Multiple websites once operated by Sun Microsystems have been down for hours. Websites like openoffice.org and all projects under java.net have been not reachable.
Sun was acquired by Oracle Corporation for US$7.4 billion, based on an agreement signed on April 20, 2009.
Normally it is not the biggest issue when a website is down. But in case of Oracle it is a different situation. Oracle is an American multinational computer technology corporation that specializes in developing and marketing hardware systems and enterprise software products — particularly database management systems. Headquartered in Redwood Shores, California, United States and employing 105,000 people worldwide as of 1 July 2010 it has enlarged its share of the software market through organic growth and through a number of high-profile acquisitions. By 2007 Oracle had the third-largest software revenue, after Microsoft and IBM.
Being half a day down can cost Oracle millions because the reputation gets hurt.
A company like Oracle should have redundant systems in case main servers are going down.
I work at a much smaller company, but even we have all our servers not only in clusters but as well mirrored and constant backup. If main cluster falls out our redundant system will jump in within minutes and if they are going down, then we can boot up our backup system within 30 minutes. To ensure we will never have a down time, all three systems are in different physical locations.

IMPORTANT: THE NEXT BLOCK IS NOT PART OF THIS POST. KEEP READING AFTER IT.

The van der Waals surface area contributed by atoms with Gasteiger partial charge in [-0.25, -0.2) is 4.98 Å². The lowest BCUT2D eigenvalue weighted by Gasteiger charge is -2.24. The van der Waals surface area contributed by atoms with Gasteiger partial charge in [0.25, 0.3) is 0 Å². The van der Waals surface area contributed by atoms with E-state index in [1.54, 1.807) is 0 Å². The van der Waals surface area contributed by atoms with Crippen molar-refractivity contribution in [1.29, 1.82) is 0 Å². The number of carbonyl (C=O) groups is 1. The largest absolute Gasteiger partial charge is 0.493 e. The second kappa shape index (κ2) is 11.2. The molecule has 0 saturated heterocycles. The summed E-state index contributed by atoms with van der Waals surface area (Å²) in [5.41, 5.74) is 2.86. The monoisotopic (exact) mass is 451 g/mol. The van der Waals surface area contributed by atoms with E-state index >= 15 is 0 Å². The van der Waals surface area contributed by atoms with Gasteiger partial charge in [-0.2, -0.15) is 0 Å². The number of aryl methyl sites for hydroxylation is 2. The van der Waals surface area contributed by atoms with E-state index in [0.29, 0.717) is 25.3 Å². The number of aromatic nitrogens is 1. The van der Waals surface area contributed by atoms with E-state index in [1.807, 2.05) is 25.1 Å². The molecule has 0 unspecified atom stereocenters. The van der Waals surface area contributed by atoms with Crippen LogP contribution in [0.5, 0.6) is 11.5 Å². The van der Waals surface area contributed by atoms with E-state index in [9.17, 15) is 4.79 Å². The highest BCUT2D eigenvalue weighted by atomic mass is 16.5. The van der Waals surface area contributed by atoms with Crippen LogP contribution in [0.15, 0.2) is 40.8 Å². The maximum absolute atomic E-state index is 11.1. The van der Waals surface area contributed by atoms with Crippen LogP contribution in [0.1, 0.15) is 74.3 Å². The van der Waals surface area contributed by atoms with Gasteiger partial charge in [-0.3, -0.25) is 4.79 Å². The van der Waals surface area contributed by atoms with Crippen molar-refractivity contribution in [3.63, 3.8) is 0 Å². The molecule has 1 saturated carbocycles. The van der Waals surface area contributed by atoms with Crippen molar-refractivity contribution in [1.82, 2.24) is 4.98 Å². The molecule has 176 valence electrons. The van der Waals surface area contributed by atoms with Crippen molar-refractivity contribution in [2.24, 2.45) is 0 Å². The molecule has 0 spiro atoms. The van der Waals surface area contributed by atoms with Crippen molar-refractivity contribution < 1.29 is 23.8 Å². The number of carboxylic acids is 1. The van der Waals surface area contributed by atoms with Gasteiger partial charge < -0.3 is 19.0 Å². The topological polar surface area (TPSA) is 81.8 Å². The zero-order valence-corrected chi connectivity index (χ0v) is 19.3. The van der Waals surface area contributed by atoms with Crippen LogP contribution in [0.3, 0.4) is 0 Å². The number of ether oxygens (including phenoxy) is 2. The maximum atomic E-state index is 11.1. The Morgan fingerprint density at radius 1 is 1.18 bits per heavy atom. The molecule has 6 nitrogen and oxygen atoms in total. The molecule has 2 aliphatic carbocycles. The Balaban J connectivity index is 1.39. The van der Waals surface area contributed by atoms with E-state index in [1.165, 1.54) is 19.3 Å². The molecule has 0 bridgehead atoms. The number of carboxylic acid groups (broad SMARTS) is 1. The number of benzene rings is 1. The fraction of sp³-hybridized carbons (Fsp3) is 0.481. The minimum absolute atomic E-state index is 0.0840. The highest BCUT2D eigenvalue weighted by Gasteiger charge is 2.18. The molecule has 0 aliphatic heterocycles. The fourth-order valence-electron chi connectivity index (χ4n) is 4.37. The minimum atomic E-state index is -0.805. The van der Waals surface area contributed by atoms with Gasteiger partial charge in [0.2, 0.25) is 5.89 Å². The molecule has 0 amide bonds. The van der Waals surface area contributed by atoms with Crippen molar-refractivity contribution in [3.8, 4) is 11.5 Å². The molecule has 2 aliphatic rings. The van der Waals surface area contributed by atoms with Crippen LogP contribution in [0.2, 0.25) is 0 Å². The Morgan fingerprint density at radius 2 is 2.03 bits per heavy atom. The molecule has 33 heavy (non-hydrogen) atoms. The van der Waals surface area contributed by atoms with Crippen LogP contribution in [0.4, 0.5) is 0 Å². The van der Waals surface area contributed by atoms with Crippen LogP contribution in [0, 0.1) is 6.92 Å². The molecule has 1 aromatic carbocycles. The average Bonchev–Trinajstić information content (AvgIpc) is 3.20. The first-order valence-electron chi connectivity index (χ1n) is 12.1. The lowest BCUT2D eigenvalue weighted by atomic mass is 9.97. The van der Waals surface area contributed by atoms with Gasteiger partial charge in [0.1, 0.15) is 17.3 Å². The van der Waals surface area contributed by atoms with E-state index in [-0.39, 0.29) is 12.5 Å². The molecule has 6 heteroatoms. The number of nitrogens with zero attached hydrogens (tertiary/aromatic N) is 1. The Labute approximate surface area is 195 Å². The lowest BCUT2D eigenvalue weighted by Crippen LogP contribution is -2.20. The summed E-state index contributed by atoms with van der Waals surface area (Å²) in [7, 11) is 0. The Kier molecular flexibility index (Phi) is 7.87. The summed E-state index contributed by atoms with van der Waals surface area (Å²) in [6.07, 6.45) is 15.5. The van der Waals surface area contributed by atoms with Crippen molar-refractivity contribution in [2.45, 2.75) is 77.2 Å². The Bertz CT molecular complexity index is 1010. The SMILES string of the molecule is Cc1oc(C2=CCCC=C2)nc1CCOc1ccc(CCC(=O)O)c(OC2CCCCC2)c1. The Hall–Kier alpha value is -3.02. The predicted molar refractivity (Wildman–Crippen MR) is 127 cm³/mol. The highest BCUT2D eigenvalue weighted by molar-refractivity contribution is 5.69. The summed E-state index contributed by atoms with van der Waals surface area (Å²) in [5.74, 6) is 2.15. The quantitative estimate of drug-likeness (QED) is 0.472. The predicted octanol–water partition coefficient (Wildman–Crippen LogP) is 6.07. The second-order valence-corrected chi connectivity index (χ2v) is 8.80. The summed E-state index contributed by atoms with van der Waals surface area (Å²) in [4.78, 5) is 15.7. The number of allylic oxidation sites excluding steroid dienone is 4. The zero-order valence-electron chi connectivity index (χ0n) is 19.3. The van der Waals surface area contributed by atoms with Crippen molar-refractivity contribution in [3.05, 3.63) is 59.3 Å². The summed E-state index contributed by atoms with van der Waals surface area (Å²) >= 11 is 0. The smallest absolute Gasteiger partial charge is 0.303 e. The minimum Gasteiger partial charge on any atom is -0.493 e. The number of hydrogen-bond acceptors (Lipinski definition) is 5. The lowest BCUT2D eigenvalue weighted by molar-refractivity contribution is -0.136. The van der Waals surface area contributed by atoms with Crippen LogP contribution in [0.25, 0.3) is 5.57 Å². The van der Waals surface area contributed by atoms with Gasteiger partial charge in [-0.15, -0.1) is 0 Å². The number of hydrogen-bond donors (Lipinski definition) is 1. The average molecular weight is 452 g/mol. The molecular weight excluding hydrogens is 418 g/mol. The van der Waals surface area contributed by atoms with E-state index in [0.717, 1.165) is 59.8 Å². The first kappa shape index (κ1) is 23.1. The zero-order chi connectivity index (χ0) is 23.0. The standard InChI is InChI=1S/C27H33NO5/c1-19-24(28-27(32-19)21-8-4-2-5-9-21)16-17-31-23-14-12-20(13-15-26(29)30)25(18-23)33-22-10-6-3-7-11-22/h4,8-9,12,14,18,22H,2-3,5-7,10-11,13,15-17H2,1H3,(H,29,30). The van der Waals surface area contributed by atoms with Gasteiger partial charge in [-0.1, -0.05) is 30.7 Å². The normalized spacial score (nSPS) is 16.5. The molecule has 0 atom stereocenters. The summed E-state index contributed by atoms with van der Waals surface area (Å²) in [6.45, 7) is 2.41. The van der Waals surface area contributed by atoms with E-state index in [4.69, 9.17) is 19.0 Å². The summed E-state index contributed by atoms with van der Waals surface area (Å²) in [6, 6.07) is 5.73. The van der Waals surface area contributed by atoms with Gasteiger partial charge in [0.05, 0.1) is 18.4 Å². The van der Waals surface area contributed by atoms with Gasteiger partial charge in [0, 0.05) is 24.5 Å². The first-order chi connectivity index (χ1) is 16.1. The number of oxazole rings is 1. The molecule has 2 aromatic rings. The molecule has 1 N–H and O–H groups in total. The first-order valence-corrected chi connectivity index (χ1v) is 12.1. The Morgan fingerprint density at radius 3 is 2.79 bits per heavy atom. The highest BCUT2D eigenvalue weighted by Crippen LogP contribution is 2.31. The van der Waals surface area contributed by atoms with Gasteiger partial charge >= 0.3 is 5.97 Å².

What ever happened at Oracle, it did not seems that their Sun Microsystems platforms did follow such security measure.
It is interesting that only the Sun free products were down, which could tell us something much more. Maybe Oracle does not care so much anymore about free products like java or openoffice.org, but if so let people know.
In 2009 we had in average 30.000 java developers here in the states and the numbers this year will be still far over 20.000.
i am pretty sure companies like SAP (their systems are using java) and Google (Developers write primarily their Android apps in the Java language) are not happy about this outage.
Oracle is one of the four biggest CRM providers and offers like Salesforce.com SaaS model. Imagine you have a company with 2,000 sales people and your CRM is down for hours or even days and maybe some data got lost only because your SaaS provider went down?
Obviously this will not happen with Oracle CRM or other Oracle paid services. I was looking for comments from Oracle during and after the outage of oppenoffice.org but did not find anything.
Apache does own openoffice.org since three weeks (1 June 2011: In an announcement made today, Oracle has donated the OpenOffice.org project to the Apache Software Foundation. The proposal calls for OpenOffice.org to be established as an incubator project.), maybe Oracle did try to move the servers to Apache and this went into an outage, but then I am not sure why java.net was down.
The only info I saw from java.net was on top of the page a red banner with apology that netbeans, openoffice and kenai.com are down.
Netbeans.org down is pretty bad. I called Oracle, and actually I was in a 25 minutes waiting line to land at the end to a message saying that at the moment my call can't go through.
The second time I came through but got as an answer that the service will be shortly running again, with not comment on what happened. I explained that I am a paying oracle customer and that I am worried, but I guess, i am such a small customer that they don't care.
Oracle tag line might not be a good fit at the moment.
Engineered to work together as long it is not free.
Sorry java developers, you might need to face the future and move to .net or objective C.
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